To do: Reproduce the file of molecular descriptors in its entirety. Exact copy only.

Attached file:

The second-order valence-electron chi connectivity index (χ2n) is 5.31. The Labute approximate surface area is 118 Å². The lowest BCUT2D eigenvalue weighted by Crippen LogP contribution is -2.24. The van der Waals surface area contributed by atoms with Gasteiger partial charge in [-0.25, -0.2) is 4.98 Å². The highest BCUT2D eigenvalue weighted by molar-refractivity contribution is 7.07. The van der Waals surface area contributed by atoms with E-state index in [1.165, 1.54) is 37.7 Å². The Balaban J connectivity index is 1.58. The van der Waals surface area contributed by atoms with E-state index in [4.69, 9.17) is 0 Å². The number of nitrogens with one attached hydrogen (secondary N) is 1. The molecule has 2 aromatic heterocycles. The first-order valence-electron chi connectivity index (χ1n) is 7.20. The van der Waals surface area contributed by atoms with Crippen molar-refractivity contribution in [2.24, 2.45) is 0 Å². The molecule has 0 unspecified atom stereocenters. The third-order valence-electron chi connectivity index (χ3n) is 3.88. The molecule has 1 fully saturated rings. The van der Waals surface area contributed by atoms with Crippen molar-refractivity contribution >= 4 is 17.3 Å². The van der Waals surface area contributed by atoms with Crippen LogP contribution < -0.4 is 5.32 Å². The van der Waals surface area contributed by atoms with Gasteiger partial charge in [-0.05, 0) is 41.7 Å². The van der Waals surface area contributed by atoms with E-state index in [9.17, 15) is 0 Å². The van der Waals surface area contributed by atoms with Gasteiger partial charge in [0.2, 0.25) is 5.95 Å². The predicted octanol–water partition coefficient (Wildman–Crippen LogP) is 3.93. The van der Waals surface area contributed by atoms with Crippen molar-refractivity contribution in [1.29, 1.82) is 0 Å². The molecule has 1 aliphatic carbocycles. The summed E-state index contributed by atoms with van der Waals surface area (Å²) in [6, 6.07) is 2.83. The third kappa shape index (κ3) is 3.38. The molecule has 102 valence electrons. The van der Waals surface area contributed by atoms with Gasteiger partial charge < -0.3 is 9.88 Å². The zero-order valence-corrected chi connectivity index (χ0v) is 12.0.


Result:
The second-order valence-electron chi connectivity index (χ2n) is 5.31. The Labute approximate surface area is 118 Å². The lowest BCUT2D eigenvalue weighted by Crippen LogP contribution is -2.24. The van der Waals surface area contributed by atoms with Gasteiger partial charge in [-0.25, -0.2) is 4.98 Å². The highest BCUT2D eigenvalue weighted by molar-refractivity contribution is 7.07. The van der Waals surface area contributed by atoms with E-state index in [1.165, 1.54) is 37.7 Å². The Balaban J connectivity index is 1.58. The van der Waals surface area contributed by atoms with E-state index in [4.69, 9.17) is 0 Å². The number of nitrogens with one attached hydrogen (secondary N) is 1. The molecule has 2 aromatic heterocycles. The first-order valence-electron chi connectivity index (χ1n) is 7.20. The van der Waals surface area contributed by atoms with Crippen molar-refractivity contribution in [2.24, 2.45) is 0 Å². The molecule has 0 unspecified atom stereocenters. The third-order valence-electron chi connectivity index (χ3n) is 3.88. The molecule has 1 fully saturated rings. The van der Waals surface area contributed by atoms with Crippen molar-refractivity contribution >= 4 is 17.3 Å². The van der Waals surface area contributed by atoms with Crippen LogP contribution < -0.4 is 5.32 Å². The van der Waals surface area contributed by atoms with Gasteiger partial charge in [-0.05, 0) is 41.7 Å². The van der Waals surface area contributed by atoms with E-state index in [9.17, 15) is 0 Å². The van der Waals surface area contributed by atoms with Gasteiger partial charge in [0.2, 0.25) is 5.95 Å². The predicted octanol–water partition coefficient (Wildman–Crippen LogP) is 3.93. The van der Waals surface area contributed by atoms with Crippen molar-refractivity contribution in [1.29, 1.82) is 0 Å². The molecule has 1 aliphatic carbocycles. The summed E-state index contributed by atoms with van der Waals surface area (Å²) in [6, 6.07) is 2.83. The third kappa shape index (κ3) is 3.38. The molecule has 102 valence electrons. The van der Waals surface area contributed by atoms with Gasteiger partial charge < -0.3 is 9.88 Å². The zero-order valence-corrected chi connectivity index (χ0v) is 12.0.